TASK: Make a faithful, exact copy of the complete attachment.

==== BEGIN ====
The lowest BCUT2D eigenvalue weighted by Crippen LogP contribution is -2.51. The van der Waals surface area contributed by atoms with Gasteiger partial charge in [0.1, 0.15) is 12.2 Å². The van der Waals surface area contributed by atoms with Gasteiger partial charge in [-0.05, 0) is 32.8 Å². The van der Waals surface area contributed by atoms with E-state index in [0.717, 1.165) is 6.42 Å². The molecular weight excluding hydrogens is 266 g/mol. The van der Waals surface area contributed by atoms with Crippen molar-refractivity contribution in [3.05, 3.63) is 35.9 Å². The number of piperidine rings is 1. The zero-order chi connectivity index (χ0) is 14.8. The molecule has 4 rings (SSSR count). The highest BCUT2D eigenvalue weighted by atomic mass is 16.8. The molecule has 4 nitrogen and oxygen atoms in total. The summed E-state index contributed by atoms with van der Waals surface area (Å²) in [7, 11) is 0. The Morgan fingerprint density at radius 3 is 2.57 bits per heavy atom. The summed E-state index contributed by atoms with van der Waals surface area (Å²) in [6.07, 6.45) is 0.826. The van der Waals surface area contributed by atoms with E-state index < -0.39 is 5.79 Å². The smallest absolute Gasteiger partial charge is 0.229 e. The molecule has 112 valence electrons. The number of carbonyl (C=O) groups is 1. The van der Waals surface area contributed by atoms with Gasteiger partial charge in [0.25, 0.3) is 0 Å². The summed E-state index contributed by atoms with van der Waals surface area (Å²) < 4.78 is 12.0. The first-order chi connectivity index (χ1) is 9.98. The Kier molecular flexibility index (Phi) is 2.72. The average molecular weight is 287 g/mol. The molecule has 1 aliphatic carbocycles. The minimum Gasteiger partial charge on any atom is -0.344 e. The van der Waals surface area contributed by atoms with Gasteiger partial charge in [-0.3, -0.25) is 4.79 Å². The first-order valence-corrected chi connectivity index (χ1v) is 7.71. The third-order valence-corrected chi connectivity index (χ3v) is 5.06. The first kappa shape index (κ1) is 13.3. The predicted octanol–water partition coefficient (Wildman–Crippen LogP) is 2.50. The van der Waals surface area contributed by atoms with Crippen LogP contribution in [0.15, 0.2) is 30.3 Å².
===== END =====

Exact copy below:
The lowest BCUT2D eigenvalue weighted by Crippen LogP contribution is -2.51. The van der Waals surface area contributed by atoms with Gasteiger partial charge in [0.1, 0.15) is 12.2 Å². The van der Waals surface area contributed by atoms with Gasteiger partial charge in [-0.05, 0) is 32.8 Å². The van der Waals surface area contributed by atoms with E-state index in [0.717, 1.165) is 6.42 Å². The molecular weight excluding hydrogens is 266 g/mol. The van der Waals surface area contributed by atoms with Crippen molar-refractivity contribution in [3.05, 3.63) is 35.9 Å². The number of piperidine rings is 1. The zero-order chi connectivity index (χ0) is 14.8. The molecule has 4 rings (SSSR count). The highest BCUT2D eigenvalue weighted by atomic mass is 16.8. The molecule has 4 nitrogen and oxygen atoms in total. The summed E-state index contributed by atoms with van der Waals surface area (Å²) in [7, 11) is 0. The Morgan fingerprint density at radius 3 is 2.57 bits per heavy atom. The summed E-state index contributed by atoms with van der Waals surface area (Å²) in [6.07, 6.45) is 0.826. The van der Waals surface area contributed by atoms with E-state index < -0.39 is 5.79 Å². The smallest absolute Gasteiger partial charge is 0.229 e. The molecule has 112 valence electrons. The number of carbonyl (C=O) groups is 1. The van der Waals surface area contributed by atoms with Gasteiger partial charge in [0.25, 0.3) is 0 Å². The summed E-state index contributed by atoms with van der Waals surface area (Å²) < 4.78 is 12.0. The first-order chi connectivity index (χ1) is 9.98. The Kier molecular flexibility index (Phi) is 2.72. The average molecular weight is 287 g/mol. The molecule has 1 aliphatic carbocycles. The minimum Gasteiger partial charge on any atom is -0.344 e. The van der Waals surface area contributed by atoms with Gasteiger partial charge in [-0.3, -0.25) is 4.79 Å². The first-order valence-corrected chi connectivity index (χ1v) is 7.71. The third-order valence-corrected chi connectivity index (χ3v) is 5.06. The first kappa shape index (κ1) is 13.3. The predicted octanol–water partition coefficient (Wildman–Crippen LogP) is 2.50. The van der Waals surface area contributed by atoms with Crippen LogP contribution in [0.15, 0.2) is 30.3 Å².